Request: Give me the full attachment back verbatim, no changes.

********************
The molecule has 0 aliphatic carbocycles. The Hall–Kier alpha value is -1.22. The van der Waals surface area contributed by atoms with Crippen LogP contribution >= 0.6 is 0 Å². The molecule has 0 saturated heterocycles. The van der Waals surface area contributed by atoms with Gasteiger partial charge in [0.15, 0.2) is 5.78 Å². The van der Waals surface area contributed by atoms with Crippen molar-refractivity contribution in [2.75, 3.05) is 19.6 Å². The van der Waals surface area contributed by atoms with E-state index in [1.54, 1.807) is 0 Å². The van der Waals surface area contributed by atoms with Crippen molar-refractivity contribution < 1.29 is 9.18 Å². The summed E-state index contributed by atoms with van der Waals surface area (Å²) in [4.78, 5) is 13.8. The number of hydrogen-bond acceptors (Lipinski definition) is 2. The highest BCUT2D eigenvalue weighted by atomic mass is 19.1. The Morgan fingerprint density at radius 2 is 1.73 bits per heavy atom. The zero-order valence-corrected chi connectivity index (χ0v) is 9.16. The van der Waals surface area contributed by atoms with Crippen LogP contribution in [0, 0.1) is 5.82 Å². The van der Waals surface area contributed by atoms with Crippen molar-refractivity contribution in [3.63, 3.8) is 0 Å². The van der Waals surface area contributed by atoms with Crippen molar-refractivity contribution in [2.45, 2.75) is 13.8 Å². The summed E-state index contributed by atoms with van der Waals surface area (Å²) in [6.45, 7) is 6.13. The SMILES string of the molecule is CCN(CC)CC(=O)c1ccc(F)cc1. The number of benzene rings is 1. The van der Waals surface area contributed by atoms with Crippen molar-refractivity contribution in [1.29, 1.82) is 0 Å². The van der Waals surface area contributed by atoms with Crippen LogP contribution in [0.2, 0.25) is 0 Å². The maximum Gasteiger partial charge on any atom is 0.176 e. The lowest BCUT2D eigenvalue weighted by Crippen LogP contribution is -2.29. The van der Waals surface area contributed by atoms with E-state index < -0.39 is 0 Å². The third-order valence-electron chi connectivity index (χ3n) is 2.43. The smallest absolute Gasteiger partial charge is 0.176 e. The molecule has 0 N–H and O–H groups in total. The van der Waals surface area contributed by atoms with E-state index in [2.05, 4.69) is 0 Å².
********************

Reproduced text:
The molecule has 0 aliphatic carbocycles. The Hall–Kier alpha value is -1.22. The van der Waals surface area contributed by atoms with Crippen LogP contribution >= 0.6 is 0 Å². The molecule has 0 saturated heterocycles. The van der Waals surface area contributed by atoms with Gasteiger partial charge in [0.15, 0.2) is 5.78 Å². The van der Waals surface area contributed by atoms with Crippen molar-refractivity contribution in [2.75, 3.05) is 19.6 Å². The van der Waals surface area contributed by atoms with E-state index in [1.54, 1.807) is 0 Å². The van der Waals surface area contributed by atoms with Crippen molar-refractivity contribution < 1.29 is 9.18 Å². The summed E-state index contributed by atoms with van der Waals surface area (Å²) in [4.78, 5) is 13.8. The number of hydrogen-bond acceptors (Lipinski definition) is 2. The highest BCUT2D eigenvalue weighted by atomic mass is 19.1. The Morgan fingerprint density at radius 2 is 1.73 bits per heavy atom. The zero-order valence-corrected chi connectivity index (χ0v) is 9.16. The van der Waals surface area contributed by atoms with Crippen LogP contribution in [0, 0.1) is 5.82 Å². The van der Waals surface area contributed by atoms with Crippen molar-refractivity contribution in [3.63, 3.8) is 0 Å². The van der Waals surface area contributed by atoms with Crippen molar-refractivity contribution in [2.45, 2.75) is 13.8 Å². The summed E-state index contributed by atoms with van der Waals surface area (Å²) in [6.45, 7) is 6.13. The SMILES string of the molecule is CCN(CC)CC(=O)c1ccc(F)cc1. The number of benzene rings is 1. The van der Waals surface area contributed by atoms with Crippen molar-refractivity contribution in [1.29, 1.82) is 0 Å². The van der Waals surface area contributed by atoms with Crippen LogP contribution in [0.2, 0.25) is 0 Å². The maximum Gasteiger partial charge on any atom is 0.176 e. The lowest BCUT2D eigenvalue weighted by Crippen LogP contribution is -2.29. The van der Waals surface area contributed by atoms with E-state index < -0.39 is 0 Å². The third-order valence-electron chi connectivity index (χ3n) is 2.43. The smallest absolute Gasteiger partial charge is 0.176 e. The molecule has 0 N–H and O–H groups in total. The van der Waals surface area contributed by atoms with E-state index in [2.05, 4.69) is 0 Å².